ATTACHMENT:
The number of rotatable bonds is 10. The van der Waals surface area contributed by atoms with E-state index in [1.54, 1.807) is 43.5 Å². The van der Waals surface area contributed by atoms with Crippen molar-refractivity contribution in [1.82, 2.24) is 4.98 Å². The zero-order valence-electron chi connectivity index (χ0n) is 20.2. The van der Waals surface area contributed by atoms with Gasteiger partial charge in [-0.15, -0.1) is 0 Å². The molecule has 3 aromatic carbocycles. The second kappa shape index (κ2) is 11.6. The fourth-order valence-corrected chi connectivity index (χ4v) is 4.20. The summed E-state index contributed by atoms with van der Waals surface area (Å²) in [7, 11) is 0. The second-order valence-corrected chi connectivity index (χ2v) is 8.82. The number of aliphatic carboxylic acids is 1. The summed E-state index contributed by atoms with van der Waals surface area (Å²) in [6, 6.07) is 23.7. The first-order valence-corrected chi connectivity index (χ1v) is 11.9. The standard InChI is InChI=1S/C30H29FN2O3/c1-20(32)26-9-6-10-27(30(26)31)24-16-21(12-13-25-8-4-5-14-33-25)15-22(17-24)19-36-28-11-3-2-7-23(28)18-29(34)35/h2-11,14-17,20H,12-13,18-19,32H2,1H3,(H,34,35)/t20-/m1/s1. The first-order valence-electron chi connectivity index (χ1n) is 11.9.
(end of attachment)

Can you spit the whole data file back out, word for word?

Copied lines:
The number of rotatable bonds is 10. The van der Waals surface area contributed by atoms with E-state index in [1.54, 1.807) is 43.5 Å². The van der Waals surface area contributed by atoms with Crippen molar-refractivity contribution in [1.82, 2.24) is 4.98 Å². The zero-order valence-electron chi connectivity index (χ0n) is 20.2. The van der Waals surface area contributed by atoms with Gasteiger partial charge in [-0.15, -0.1) is 0 Å². The molecule has 3 aromatic carbocycles. The second kappa shape index (κ2) is 11.6. The fourth-order valence-corrected chi connectivity index (χ4v) is 4.20. The summed E-state index contributed by atoms with van der Waals surface area (Å²) in [7, 11) is 0. The second-order valence-corrected chi connectivity index (χ2v) is 8.82. The number of aliphatic carboxylic acids is 1. The summed E-state index contributed by atoms with van der Waals surface area (Å²) in [6, 6.07) is 23.7. The first-order valence-corrected chi connectivity index (χ1v) is 11.9. The standard InChI is InChI=1S/C30H29FN2O3/c1-20(32)26-9-6-10-27(30(26)31)24-16-21(12-13-25-8-4-5-14-33-25)15-22(17-24)19-36-28-11-3-2-7-23(28)18-29(34)35/h2-11,14-17,20H,12-13,18-19,32H2,1H3,(H,34,35)/t20-/m1/s1. The first-order valence-electron chi connectivity index (χ1n) is 11.9.